The book identifies that the social structure of the Japanese society reduces an individual’s sense of self by getting the identity of the group. Although the group has no specific identity, members give their identity to it hence obtaining the self of the group. When the “non-self” of the group encounters the “self” of the members, a kind of energy and identity to the group is created (Nakane, 1970). In the Japanese society, this energy does not only act as a group identity through which individuals identify themselves but also acts as an internal force that affects and controls the society as well as the lives of the individuals. Due to this connection, Nakane states that Japanese show a lot of loyalty to their groups and are affected by a high sense of guilt and shame when they fail to meet the expectations and demands of other group members.
In this sense, Nakane portrays Japanese society as a community held by a strong bond of togetherness, harmony, conformity, and uniformity. The social structural arrangement of the society through the spheres of a frame society connotes there does not exist the separation of objects and subjects. This implies that the Japanese do not recognize the existence of transcendent and absolute being among them which then eliminates the perception of individualism (Smith, 2009). The Japanese frame society, therefore, does not establish centers of human cognition such as ego and individuality with its social structure. This further helps to solidify the value placed by the Japanese people on uniformity and harmony which then promote the strong sense of cohesiveness among them.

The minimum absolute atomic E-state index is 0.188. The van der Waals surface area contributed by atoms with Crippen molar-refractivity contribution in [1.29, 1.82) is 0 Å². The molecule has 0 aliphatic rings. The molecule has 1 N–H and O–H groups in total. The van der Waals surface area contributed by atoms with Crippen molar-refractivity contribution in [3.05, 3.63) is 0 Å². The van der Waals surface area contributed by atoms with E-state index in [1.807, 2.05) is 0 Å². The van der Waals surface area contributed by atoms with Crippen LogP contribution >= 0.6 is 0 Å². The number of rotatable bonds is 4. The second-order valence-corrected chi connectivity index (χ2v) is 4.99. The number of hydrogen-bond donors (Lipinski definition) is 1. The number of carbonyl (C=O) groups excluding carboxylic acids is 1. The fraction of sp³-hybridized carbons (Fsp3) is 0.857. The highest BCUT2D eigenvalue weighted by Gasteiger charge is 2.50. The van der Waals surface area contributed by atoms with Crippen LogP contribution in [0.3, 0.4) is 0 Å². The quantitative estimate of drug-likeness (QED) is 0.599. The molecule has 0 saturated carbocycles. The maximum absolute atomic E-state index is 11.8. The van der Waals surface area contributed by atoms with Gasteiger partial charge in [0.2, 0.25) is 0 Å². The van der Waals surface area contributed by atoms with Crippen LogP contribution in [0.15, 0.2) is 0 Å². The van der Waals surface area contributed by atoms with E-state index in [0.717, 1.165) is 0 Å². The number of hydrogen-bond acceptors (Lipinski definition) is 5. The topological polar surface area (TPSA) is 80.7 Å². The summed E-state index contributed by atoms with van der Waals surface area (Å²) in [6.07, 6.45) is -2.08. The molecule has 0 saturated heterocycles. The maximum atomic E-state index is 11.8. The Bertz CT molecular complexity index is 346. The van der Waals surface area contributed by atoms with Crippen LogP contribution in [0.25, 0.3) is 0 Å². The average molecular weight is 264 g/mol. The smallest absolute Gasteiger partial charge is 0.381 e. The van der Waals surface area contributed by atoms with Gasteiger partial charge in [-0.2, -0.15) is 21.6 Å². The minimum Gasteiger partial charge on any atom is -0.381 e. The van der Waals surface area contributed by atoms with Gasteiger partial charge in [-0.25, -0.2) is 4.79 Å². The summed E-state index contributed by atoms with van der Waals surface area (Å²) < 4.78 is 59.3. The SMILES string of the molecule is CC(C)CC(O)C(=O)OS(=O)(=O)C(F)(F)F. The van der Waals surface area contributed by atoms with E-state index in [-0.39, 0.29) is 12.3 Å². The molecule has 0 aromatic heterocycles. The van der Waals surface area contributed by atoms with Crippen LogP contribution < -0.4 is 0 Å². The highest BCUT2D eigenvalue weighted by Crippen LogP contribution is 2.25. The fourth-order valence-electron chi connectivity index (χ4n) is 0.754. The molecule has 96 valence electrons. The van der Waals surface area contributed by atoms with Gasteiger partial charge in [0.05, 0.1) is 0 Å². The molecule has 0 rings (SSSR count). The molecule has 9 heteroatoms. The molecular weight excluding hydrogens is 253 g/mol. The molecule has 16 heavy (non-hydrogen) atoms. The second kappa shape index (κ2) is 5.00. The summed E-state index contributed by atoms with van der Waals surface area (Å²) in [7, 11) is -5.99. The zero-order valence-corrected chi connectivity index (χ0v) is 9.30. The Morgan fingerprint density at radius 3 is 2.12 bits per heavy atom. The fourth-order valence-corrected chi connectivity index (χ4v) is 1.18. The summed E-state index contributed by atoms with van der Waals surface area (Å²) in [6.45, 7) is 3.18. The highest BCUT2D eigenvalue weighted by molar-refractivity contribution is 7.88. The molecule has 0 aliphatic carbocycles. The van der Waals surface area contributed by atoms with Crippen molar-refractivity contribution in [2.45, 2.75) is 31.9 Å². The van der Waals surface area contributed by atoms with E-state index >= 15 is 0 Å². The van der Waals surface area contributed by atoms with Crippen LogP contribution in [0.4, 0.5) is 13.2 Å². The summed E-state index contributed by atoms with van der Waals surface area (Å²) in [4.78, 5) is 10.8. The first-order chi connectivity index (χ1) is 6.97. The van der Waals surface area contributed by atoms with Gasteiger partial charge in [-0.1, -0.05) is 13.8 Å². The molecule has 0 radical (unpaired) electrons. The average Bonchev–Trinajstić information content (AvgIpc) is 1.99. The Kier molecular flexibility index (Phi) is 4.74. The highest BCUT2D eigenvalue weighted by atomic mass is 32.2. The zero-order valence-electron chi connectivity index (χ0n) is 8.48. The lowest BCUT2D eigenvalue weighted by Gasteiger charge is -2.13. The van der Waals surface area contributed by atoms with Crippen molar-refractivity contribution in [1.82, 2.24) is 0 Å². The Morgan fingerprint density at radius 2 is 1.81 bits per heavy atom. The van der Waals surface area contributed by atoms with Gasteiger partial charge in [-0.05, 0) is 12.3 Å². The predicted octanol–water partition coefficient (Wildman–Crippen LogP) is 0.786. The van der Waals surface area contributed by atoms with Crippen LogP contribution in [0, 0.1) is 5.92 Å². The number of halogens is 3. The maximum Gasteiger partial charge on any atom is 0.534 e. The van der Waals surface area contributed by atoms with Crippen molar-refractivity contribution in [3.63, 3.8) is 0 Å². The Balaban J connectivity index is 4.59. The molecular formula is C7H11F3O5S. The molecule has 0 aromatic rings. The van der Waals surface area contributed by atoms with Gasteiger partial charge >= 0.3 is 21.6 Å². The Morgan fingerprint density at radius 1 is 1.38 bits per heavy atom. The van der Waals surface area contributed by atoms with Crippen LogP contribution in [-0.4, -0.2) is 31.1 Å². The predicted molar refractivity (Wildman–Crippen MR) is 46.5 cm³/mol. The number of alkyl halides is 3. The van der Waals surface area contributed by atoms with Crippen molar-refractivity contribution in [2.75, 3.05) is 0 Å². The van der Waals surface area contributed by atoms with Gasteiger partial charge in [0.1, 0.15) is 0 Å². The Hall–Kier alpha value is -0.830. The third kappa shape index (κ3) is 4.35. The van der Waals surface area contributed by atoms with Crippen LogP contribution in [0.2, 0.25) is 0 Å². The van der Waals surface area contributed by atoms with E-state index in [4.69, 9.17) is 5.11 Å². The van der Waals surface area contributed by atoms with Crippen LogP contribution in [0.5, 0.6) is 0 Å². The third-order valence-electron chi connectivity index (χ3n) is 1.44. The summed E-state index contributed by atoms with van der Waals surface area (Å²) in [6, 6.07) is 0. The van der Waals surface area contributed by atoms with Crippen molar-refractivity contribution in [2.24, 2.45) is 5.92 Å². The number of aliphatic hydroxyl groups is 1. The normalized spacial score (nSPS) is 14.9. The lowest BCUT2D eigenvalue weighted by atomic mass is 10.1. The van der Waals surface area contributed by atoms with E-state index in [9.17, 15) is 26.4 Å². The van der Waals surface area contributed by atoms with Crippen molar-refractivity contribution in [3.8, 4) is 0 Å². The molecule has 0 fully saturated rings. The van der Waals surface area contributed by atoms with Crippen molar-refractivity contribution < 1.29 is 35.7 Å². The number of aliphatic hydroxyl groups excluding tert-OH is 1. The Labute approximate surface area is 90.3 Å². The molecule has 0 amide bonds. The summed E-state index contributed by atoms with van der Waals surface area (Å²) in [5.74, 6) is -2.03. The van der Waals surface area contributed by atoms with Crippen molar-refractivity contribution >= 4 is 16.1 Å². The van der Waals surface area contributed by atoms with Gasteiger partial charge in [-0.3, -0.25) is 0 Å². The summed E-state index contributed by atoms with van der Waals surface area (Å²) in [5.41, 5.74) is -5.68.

Japanese Society depicts a configuration of the contemporary social life in Japan as presented by Nakare. This goes a long way in illuminating the social spheres of the Japanese society. Being a social anthropologist, Nakane applied the methods used to study society to examine her society thus achieving the goal of developing a clear structural image of the contemporary social life in Japan. Most importantly, her book synthesizes the main distinguishing feature in Japanese social life (Nakane, 1970). To substantiate her categorization of the Japanese society as a vertical society based on the formation and identification of individuals regarding frames, she draws random evidence from different communities in Japan.
These social-based communities found in the contemporary Japanese society include individual households, village communities, political parties, religious communities, intellectual groups, education institutions, government organizations, and industrial enterprises. Despite the broad scope and the varied fields which these groups belong to, Nakane narrows her analysis down by concentrating on interpersonal relations and individual behavior. This helps her to identify the structural tendencies and the group organization which forms the base and dominates the important aspect of the group development.